Why do we travel? 🙂
I didn’t have to try and wake up that morning, because I hadn’t slept the previous night. Yeah. I’d put myself in a Passport fiasco I would love to narrate, but choose to pass. I’ll only say so much: there was a carpenter, a much-treasured Godrej wardrobe and a broken lock involved. Well.
There are multiple ways to enter Bhutan from India. You could
a. fly to Bagdogra, West Bengal and take a bus or car to Jaigaon, (the Indian side of the border with Bhutan), and cross over to Phuentsholing (the Bhutan side of the border).
b. fly directly to Paro International Airport, Bhutan
c. fly to Kolkata airport, take a train to Hasimara and further, a cab to Jaigaon
You could also enter via Assam but the above three were the most recommended routes we’d arrived at from our online research.
Since I’m a fan of maps and prefer a visual,
We’d chosen the first route. Our flight was from Chennai to Bagdogra, with a layover of around 2.5 hours at the Kolkata airport.
Flying directly to Paro is the easiest thing to do, but we figured it was also the costliest for us. There are two airlines servicing Paro: DrukAir and Bhutan Airlines. You could check out their websites for flights operated by them.(Random info: We came across a number of institutions/organizations named Druk in Bhutan: Druk Airlines, Druk Green Power Corporation, Druk School etc., Druk means ‘Thunder Dragon’, and in Dzongkha (the Bhutanese language), Bhutan is also called ‘Druk Yul’ or the ‘Land of the Thunder Dragon’).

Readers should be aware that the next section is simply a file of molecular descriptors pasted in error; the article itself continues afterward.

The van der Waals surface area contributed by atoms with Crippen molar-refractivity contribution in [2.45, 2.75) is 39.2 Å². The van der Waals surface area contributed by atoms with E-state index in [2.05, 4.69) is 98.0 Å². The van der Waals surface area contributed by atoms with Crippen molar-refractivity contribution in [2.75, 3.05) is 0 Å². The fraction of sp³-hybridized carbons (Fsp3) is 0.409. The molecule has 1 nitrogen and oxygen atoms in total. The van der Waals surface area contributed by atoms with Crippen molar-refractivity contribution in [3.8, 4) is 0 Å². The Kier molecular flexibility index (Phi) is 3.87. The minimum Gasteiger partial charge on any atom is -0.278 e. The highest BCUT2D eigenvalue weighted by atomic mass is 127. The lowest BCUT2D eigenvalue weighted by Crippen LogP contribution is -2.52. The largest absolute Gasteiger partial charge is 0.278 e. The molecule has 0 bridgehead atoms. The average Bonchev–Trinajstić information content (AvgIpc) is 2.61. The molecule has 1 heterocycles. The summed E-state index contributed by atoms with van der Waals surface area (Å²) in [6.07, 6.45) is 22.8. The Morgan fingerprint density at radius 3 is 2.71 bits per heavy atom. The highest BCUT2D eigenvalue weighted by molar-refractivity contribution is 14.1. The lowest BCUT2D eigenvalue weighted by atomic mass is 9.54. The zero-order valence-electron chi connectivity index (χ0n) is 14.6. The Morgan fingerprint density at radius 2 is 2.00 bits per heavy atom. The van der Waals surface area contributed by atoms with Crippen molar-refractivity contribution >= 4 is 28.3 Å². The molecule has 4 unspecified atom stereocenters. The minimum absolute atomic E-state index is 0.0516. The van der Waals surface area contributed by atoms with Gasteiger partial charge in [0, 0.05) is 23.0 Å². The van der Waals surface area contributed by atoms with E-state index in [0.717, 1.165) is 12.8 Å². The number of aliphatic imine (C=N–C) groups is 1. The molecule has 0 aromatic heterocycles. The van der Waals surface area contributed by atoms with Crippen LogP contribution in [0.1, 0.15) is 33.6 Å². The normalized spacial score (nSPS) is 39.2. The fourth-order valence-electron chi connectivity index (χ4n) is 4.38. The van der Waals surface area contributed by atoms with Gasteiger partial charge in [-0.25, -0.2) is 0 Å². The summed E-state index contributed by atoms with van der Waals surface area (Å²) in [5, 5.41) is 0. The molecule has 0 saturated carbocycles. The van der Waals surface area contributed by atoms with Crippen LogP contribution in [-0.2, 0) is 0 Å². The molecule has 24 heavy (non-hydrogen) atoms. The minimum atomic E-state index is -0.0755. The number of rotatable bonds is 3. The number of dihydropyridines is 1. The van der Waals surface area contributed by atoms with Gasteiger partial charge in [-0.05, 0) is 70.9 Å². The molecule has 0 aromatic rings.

So. We’d started from Chennai around 10:25 in the morning and reached Kolkata at 12:40. This was my first time in Kolkata, a city I’ve wanted to visit for a long time now. I know the airport is just one building in the city, but four walls of the airport, you can’t constraint us!
We reached Bagdogra at around 17:00. The second you walk down the stairs, you know your vacation has begun. The mild but chilling cold, the unfamiliarity everywhere: these had me excited right then. We walked out of the airport to find a horde of taxi drivers asking us where we wanted to go and quoting their prices to us. If you’ve walked out of the Chennai Railway Station at a time before the Olas and the Ubers came into existence, you’d know exactly what I’m talking about. Our auto annas were no different from the taxi bhaiyas here. We couldn’t decide who to pick, so we walked to the prepaid taxi booth and booked a WagonR.
It was a long drive to Jaigaon. Dark already, we drove away from the city through miles and miles of well-built, smooth roads flanked by trees on both sides. Our friendly and chatty driver kept us occupied throughout the trip. We turned down the music when we drove through a forest (cuz who likes unnecessary attention from wild animals?!). We made a couple of stops: at the tea shop, for batteries, at a railway crossing and finally, got dropped at Jaigaon around 22:00.
Bhutan time is 30 minutes ahead of India’s (GMT +6:00 hrs). At that hour of the day, it was closing time at most of the hotels and we were having trouble finding something to eat. If not for BK and his influence, the boss at Hotel Centenniel (right opposite to Hotel Shelgoen) wouldn’t have agreed to feed us.
Post 10 rotis, sabzi and 2 doughnuts, we bid goodnight and went to bed with BK’s note: “Meet me at 8 am tomorrow”.